In among the demanding schedule were visits to the key features I wanted to see: the Incredible Farm and the Aquagarden in Todmorden, of which more another time.

aquagarden at Todmorden and Incredible Farm

The Gathering was quite tiring and I needed Tuesday to unwind. Our hostel, being on the Pennine Way, had a great interest in rambling, with a collection of useful maps.

I explored the Hebdon Bridge Loop of the Pennine Way in the company of Helena Paul (author of ‘Hungry Corporations‘). It was an eerie, misty day but the trail was well marked and we wandered up and down the landscape, often on paved ways which must have taken a lot of work.

 

sylvia plath grave at heptonstall

We called at Sylvia Plath Hughes‘ grave in Heptonstall; a place of pilgrimage for her admirers, who are accustomed to leave pens as gifts. It turned out to be the poetess’ birthday, and we learned the history of the site from a fellow author there. Nibbling on Himalyan Balsam seeds, we followed the maze of paths, challenging bullocks for right of way, pausing by the washing pools to look for dippers, and back along the river with its decaying industrial remains.

 

 

 

Off the next day through the nightmare of Manchester outer ring road, a four lane dual highway crawling along in second gear amid a fume of exhausts. This country overcrowded? You bet. The Peak District looks like a rock in a crusher. Arrived with relief at the Anglesey Outdoors hostel with its early morning kayakers. Rather them than me in those waves!

I drove along the coast and visited Copper Mountain instead. The mining operation which reduced this hill to a pile of toxic rubble ceased 150 years ago. All that grows in the sparse acid soil is heather, the only sound of life the occasional apocalyptic crow. It takes two hours to walk around the edge of this tortured landscape, among the rocks drenched with warped and twisted bands of colour, the heaps of pink scree.

copper mountain anglesey

Somewhere in the world this process is destroying another place of former natural beauty. The Internet – an enthusiastic user of copper – comes with a price.

Onwards and decidedly upwards along the west coast of Wales to the Centre for Alternative Technology. I’d been offline since Hebden, so failed to organise a meeting, but the Resilience Handbook I left was well received. I bought a ticket – valid for a whole year! – and explored this iconic establishment for the first time.

It has developed and expanded over the years to a full scale educational facility with over a hundred staff. The fascinating exhibits, set in a lovely natural landscape, cover the whole spectrum of resources from energy provision to waste disposal. I certainly need a return visit to take it all in!

centre for alternative technology fruit trees and solar panels

I spent the night at the Corris Hostel just down the road, where the hostel manager organised a cook out in the forested garden. The visiting party of young singers fom Liverpool were entranced, even abandoning their smartphones to fry sausages and toast marshmallows!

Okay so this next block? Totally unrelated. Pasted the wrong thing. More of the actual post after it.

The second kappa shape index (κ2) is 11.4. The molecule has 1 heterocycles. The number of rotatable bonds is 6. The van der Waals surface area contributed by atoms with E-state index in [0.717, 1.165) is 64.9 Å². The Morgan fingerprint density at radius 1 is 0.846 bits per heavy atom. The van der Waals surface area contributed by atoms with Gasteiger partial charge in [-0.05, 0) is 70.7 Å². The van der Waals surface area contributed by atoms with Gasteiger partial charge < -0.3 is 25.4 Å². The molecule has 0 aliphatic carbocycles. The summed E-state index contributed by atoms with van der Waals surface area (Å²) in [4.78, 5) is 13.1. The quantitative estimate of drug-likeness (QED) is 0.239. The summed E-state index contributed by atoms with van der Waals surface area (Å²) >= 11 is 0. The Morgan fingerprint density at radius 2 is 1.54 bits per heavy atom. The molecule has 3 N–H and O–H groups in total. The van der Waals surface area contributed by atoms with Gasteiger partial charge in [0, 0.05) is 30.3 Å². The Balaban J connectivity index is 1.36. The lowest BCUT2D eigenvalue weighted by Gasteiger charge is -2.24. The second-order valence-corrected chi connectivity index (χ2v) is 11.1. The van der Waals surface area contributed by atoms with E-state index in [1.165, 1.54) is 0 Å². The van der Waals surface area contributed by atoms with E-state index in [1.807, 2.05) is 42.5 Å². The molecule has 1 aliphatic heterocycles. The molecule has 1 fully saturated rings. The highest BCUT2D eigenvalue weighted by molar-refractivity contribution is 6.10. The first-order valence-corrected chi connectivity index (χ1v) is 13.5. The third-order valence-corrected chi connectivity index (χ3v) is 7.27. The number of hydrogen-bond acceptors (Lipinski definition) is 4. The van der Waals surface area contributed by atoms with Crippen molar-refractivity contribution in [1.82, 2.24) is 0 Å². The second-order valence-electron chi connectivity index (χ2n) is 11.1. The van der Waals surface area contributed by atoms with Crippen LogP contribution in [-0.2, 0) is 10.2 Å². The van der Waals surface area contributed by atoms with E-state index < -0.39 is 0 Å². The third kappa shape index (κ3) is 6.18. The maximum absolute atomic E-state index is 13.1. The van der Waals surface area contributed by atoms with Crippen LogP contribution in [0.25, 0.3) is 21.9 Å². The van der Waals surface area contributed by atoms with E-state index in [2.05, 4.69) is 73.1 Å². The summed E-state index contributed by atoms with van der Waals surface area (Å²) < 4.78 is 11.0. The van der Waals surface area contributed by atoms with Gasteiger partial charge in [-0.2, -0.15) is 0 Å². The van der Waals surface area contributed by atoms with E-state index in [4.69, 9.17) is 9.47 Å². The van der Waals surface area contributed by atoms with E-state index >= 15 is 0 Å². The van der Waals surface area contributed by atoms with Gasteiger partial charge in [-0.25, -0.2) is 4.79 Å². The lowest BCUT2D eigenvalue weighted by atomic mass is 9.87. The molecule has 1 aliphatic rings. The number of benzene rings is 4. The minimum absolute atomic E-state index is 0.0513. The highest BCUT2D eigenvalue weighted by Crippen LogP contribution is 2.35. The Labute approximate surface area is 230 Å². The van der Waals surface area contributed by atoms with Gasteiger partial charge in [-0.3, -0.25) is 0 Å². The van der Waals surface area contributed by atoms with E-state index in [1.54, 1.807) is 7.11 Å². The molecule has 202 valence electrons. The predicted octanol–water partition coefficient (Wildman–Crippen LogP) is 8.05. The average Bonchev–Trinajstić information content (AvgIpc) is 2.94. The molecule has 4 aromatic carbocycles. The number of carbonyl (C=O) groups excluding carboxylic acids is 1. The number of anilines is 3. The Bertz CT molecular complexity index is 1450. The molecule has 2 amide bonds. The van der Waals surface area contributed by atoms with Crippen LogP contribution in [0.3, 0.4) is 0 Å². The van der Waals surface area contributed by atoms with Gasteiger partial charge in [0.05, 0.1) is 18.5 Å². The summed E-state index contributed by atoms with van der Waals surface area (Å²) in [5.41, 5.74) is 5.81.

The final stage of my travels took me via Swansea,, to supply the nascent Resilience Project there with Handbooks, and so home to a welcome bath.

By using hostels and public transport, a single traveller can take an adventure break very cheaply. Families could pool transport and stay off season in a holiday camp. So it might rain? Adapt. Learn resilience.  Everybody needs adventures.

Diary October 2015

The Resilience Handbook has been out in print for a busy two months now. Distributing and promoting has taken up most of my time – learning to sell books from a standing start! I’m just about to go on tour, heading north through the scary urbanisation of the Midlands to Hebden Bridge for the Food Sovereignty gathering.

poster for Food Sovereignty

I’m planning to stay on and revisit the wonderful people at Incredible Edible Todmorden nearby – I hear their aquaculture project is thriving. Then, taking the North Wales Expressway which I hear so much about on the traffic news, off to explore Welsh bookshops ending up with a visit to the Centre for Alternative Technology at Machynlleth. I hope the weather holds!

No wonder we obsess about the weather in Britain. I’ve had to pack for wet cold, dry cold, unseasonable warmth and days of torrential rain. I could get all or none of these during a ten day walkabout! I’m afraid I drew the line at taking a spade to dig myself out of snowdrifts, as my neighbour advised, though that may turn out to be a false economy.

Packing wasn’t the only weather challenge this autumn. There were two weeks of cold wet weather at the end of August. My optimistic crops of sweetcorn and chickpeas went mouldy where they stood. The slugs multiplied alarmingly, not even bothering to crawl into hiding during the long wet days.

Once things dried out somewhat, I had to clear up the wreckage and deal with Mollusc World Domination. I replaced the stone slab garden bed paths with oven shelves and bits of fireguard; metal grids providing no shelter for them, nor for Ant City. I’m normally quite tolerant of ants, but this year they managed to destroy an entire courgette crop and most of the broad beans with their bug farms. Chemical warfare, however, is just not on the agenda.

The elderberry harvest in early September was upset by this weather; it took far more trips to collect enough for the crucial anti-flu syrup and we may not have a full winter’s supply. Elder trees can exert a great deal of influence over their flowers. They will hold them back as buds during rainy days, then open them like sudden umbrellas as soon as the sun comes out. Much the same applies to their berry clusters.

My friend’s bees didn’t produce enough honey to see themselves over the winter, so they will have to be fed by humans. I don’t know if this was the weather. Perhaps they are on strike against pesticides.

Right. Departure delayed to let the high winds abate, but not for too long or I’ll get entangled in Rush Hour. I just have to check out Knit for the Planet – who are the Woolly Angels? – and pack some wool….